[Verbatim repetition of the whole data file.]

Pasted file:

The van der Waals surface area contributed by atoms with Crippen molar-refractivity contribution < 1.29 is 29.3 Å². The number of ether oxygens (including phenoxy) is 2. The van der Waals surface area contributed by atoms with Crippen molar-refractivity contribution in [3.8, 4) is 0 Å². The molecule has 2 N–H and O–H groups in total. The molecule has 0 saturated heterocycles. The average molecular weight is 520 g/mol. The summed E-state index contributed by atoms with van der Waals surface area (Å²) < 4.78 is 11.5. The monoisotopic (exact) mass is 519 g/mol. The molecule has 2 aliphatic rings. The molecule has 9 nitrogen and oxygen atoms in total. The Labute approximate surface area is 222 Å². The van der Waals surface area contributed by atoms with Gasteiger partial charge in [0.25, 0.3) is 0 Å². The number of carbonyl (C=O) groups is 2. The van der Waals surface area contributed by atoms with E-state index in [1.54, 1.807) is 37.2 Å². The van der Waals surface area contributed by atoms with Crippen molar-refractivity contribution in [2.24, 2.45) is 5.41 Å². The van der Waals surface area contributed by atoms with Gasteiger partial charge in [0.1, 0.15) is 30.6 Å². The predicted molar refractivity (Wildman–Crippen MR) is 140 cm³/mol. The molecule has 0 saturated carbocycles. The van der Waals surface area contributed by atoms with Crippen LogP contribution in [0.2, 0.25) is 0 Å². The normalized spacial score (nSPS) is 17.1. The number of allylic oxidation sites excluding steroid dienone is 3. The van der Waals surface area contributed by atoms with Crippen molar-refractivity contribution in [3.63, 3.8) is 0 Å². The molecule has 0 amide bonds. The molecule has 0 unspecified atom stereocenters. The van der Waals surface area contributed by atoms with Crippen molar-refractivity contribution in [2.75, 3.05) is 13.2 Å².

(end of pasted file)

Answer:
The van der Waals surface area contributed by atoms with Crippen molar-refractivity contribution < 1.29 is 29.3 Å². The number of ether oxygens (including phenoxy) is 2. The van der Waals surface area contributed by atoms with Crippen molar-refractivity contribution in [3.8, 4) is 0 Å². The molecule has 2 N–H and O–H groups in total. The molecule has 0 saturated heterocycles. The average molecular weight is 520 g/mol. The summed E-state index contributed by atoms with van der Waals surface area (Å²) < 4.78 is 11.5. The monoisotopic (exact) mass is 519 g/mol. The molecule has 2 aliphatic rings. The molecule has 9 nitrogen and oxygen atoms in total. The Labute approximate surface area is 222 Å². The van der Waals surface area contributed by atoms with Gasteiger partial charge in [0.25, 0.3) is 0 Å². The number of carbonyl (C=O) groups is 2. The van der Waals surface area contributed by atoms with E-state index in [1.54, 1.807) is 37.2 Å². The van der Waals surface area contributed by atoms with Crippen molar-refractivity contribution in [2.24, 2.45) is 5.41 Å². The van der Waals surface area contributed by atoms with Gasteiger partial charge in [0.1, 0.15) is 30.6 Å². The predicted molar refractivity (Wildman–Crippen MR) is 140 cm³/mol. The molecule has 0 saturated carbocycles. The van der Waals surface area contributed by atoms with Crippen LogP contribution in [0.2, 0.25) is 0 Å². The normalized spacial score (nSPS) is 17.1. The number of allylic oxidation sites excluding steroid dienone is 3. The van der Waals surface area contributed by atoms with Crippen molar-refractivity contribution in [3.63, 3.8) is 0 Å². The molecule has 0 amide bonds. The molecule has 0 unspecified atom stereocenters. The van der Waals surface area contributed by atoms with Crippen molar-refractivity contribution in [2.75, 3.05) is 13.2 Å².